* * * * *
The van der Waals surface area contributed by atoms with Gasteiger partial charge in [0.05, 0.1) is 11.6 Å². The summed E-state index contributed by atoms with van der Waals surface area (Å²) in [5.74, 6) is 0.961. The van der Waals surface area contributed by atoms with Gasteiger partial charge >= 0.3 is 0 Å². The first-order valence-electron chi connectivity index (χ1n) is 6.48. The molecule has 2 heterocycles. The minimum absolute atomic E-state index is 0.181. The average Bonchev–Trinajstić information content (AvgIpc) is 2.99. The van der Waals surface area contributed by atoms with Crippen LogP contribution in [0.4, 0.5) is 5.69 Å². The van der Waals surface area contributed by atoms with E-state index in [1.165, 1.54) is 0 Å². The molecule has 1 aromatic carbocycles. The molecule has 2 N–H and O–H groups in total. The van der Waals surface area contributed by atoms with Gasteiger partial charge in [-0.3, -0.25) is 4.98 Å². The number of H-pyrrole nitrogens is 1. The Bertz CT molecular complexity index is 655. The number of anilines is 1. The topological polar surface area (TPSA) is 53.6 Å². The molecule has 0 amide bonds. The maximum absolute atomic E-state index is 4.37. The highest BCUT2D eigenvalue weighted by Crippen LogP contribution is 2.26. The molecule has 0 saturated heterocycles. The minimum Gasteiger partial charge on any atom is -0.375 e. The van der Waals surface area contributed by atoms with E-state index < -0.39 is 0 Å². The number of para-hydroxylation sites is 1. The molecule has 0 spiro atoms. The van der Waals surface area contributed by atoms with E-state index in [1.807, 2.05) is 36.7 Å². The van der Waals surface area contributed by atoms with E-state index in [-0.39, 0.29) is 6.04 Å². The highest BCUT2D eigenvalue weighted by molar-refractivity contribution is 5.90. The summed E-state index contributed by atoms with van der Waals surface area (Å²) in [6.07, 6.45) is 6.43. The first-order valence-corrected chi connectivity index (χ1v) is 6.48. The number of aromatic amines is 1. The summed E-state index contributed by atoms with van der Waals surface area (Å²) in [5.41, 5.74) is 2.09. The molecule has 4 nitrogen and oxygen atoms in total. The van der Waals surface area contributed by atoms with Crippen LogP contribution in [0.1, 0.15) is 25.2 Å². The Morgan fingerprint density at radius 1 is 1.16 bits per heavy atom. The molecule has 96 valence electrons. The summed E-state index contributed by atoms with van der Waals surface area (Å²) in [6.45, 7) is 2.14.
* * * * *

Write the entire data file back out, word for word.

The van der Waals surface area contributed by atoms with Gasteiger partial charge in [0.05, 0.1) is 11.6 Å². The summed E-state index contributed by atoms with van der Waals surface area (Å²) in [5.74, 6) is 0.961. The van der Waals surface area contributed by atoms with Gasteiger partial charge >= 0.3 is 0 Å². The first-order valence-electron chi connectivity index (χ1n) is 6.48. The molecule has 2 heterocycles. The minimum absolute atomic E-state index is 0.181. The average Bonchev–Trinajstić information content (AvgIpc) is 2.99. The van der Waals surface area contributed by atoms with Crippen LogP contribution in [0.4, 0.5) is 5.69 Å². The van der Waals surface area contributed by atoms with E-state index in [1.165, 1.54) is 0 Å². The molecule has 1 aromatic carbocycles. The molecule has 2 N–H and O–H groups in total. The van der Waals surface area contributed by atoms with Gasteiger partial charge in [-0.3, -0.25) is 4.98 Å². The number of H-pyrrole nitrogens is 1. The Bertz CT molecular complexity index is 655. The number of anilines is 1. The topological polar surface area (TPSA) is 53.6 Å². The molecule has 0 amide bonds. The maximum absolute atomic E-state index is 4.37. The highest BCUT2D eigenvalue weighted by Crippen LogP contribution is 2.26. The molecule has 0 saturated heterocycles. The minimum Gasteiger partial charge on any atom is -0.375 e. The van der Waals surface area contributed by atoms with E-state index < -0.39 is 0 Å². The number of para-hydroxylation sites is 1. The molecule has 0 spiro atoms. The van der Waals surface area contributed by atoms with E-state index in [1.807, 2.05) is 36.7 Å². The van der Waals surface area contributed by atoms with E-state index in [-0.39, 0.29) is 6.04 Å². The highest BCUT2D eigenvalue weighted by molar-refractivity contribution is 5.90. The summed E-state index contributed by atoms with van der Waals surface area (Å²) in [6.07, 6.45) is 6.43. The first-order valence-corrected chi connectivity index (χ1v) is 6.48. The number of aromatic amines is 1. The summed E-state index contributed by atoms with van der Waals surface area (Å²) in [5.41, 5.74) is 2.09. The molecule has 4 nitrogen and oxygen atoms in total. The van der Waals surface area contributed by atoms with Crippen LogP contribution in [0.1, 0.15) is 25.2 Å². The Morgan fingerprint density at radius 1 is 1.16 bits per heavy atom. The molecule has 96 valence electrons. The summed E-state index contributed by atoms with van der Waals surface area (Å²) in [6.45, 7) is 2.14.